Long Beach

U.S. Veteran Campus in Long Beach Helps House Hundreds of Veterans

The U.S. Veteran Campus in Long Beach is helping house hundreds of homeless veterans in both temporary and permanent housing.

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Homeless veterans on LA streets are seeing a decline in numbers since the latest homeless count came out.

The U.S. Vets Community Campus in Long Beach is taking some of the credit for what it's been able to do to help house hundreds in both temporary and permanent housing.

It's a plan they hope to move to the West LA VA as well.

"Where I was living, the rent went up, the money ran out," said Patrick Henderson a retired U.S. Army veteran.

A jingling sound of keys is a new one for Henderson. He has a home now after living on the streets in Long Beach first in his car.

"After about six months my car got impounded when I wasn't there, left me totally on the street," Henderson said. "I slept on benches, I slept in parks."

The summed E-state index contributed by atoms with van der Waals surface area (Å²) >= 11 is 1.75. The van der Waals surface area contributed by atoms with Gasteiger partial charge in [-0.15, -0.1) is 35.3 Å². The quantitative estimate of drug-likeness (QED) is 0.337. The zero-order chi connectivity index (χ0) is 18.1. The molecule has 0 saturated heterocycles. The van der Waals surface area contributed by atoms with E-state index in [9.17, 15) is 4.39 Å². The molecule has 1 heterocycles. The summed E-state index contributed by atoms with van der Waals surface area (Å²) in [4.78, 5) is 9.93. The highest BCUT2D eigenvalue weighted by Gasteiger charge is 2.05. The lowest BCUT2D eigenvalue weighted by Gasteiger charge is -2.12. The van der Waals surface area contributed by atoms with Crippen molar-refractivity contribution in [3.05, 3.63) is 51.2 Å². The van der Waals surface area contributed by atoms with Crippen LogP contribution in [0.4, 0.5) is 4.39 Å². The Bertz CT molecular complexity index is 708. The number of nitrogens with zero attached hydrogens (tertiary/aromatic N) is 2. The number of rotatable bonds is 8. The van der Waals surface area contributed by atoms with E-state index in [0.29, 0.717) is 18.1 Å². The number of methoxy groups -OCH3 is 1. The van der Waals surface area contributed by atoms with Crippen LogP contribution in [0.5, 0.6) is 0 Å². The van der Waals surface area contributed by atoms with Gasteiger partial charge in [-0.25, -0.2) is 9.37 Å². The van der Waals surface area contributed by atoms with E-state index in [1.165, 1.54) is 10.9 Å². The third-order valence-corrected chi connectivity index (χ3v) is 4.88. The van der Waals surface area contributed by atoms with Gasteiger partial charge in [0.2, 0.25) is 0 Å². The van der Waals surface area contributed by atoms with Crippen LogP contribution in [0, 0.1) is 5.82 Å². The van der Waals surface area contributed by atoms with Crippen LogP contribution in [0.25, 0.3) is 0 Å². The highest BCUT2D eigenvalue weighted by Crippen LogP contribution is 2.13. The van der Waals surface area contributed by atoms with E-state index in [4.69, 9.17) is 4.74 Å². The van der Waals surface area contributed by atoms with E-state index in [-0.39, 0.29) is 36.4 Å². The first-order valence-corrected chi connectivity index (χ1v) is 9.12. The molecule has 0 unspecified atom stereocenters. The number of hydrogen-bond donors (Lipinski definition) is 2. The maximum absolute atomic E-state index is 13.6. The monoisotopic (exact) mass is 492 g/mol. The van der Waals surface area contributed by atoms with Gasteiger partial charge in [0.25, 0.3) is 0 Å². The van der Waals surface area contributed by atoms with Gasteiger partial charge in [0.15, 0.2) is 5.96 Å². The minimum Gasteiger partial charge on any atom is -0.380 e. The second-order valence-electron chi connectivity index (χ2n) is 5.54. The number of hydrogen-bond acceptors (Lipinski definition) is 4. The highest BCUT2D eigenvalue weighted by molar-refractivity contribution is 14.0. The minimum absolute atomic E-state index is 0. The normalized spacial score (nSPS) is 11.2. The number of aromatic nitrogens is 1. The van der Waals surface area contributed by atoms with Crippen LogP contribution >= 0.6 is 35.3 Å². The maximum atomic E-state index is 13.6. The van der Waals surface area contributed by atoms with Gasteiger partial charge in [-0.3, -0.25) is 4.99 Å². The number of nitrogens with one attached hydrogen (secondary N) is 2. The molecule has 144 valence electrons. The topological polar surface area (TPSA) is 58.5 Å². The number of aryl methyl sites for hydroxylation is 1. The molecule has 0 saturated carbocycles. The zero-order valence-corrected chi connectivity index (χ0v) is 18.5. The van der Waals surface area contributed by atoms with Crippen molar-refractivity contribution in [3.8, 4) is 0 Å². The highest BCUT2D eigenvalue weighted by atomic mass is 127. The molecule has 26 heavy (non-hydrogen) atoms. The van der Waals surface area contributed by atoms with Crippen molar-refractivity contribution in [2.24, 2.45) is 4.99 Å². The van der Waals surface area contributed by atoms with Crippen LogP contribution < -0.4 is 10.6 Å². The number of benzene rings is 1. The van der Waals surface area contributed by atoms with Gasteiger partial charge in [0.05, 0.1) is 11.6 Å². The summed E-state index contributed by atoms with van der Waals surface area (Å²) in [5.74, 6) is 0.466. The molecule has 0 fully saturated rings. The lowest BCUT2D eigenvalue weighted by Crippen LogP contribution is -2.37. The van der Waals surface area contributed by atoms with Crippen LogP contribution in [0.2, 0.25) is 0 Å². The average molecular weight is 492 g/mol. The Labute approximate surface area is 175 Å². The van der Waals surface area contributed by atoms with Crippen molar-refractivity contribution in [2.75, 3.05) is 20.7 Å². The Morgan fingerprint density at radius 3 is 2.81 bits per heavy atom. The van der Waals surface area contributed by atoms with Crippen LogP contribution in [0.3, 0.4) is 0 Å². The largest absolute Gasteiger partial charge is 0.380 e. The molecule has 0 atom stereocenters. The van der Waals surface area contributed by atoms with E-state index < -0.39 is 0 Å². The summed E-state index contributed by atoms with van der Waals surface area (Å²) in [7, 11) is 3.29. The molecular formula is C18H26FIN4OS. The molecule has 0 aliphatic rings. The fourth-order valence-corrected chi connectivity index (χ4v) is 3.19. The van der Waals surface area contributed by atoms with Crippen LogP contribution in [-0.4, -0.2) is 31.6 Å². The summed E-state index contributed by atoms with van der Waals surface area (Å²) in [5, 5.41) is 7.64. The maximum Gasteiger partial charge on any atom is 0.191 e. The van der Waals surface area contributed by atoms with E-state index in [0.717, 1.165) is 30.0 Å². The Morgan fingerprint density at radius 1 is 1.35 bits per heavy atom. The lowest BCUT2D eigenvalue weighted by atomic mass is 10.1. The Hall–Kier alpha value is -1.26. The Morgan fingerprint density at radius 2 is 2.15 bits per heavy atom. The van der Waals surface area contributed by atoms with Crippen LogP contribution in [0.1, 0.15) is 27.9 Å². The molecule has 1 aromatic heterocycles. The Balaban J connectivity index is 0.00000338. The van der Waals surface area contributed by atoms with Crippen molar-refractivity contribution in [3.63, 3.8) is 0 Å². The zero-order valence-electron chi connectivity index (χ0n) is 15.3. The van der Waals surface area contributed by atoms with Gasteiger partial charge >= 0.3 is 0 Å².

Henderson now lives and works on the U.S. Vets Long Beach Campus. It's a 25-acre property off the 710 freeway that offers wrap-around services of job training, drug addiction recovery and more for veterans and their families experiencing homelessness or at risk of it.

It looks and feels like a college campus and could soon be similar project at the West LA Veterans Association site where years of homeless encampments turned into tiny homes.

Organizers say the plans works.

"Yes, we've made progress but there's still a lot of work to be done," said Larry Williams the executive director of the U.S. Vets Long Beach.

Williams says the continued downward numbers in veterans living on LA streets is a testament to communities being able to march alongside programs like this.

"Our biggest partner is the city of Long Beach, actually, the constituents. They're a part of this collaboration. This is a community issue," Williams said.

U.S. Vets has outreach teams that seek out veterans living on the street nationwide. But connections can be made through the VA as well.

"They help you get to the point where you feel like you can make it in life," Henderson said. "I am making it. I feel joyful, happy and secure."

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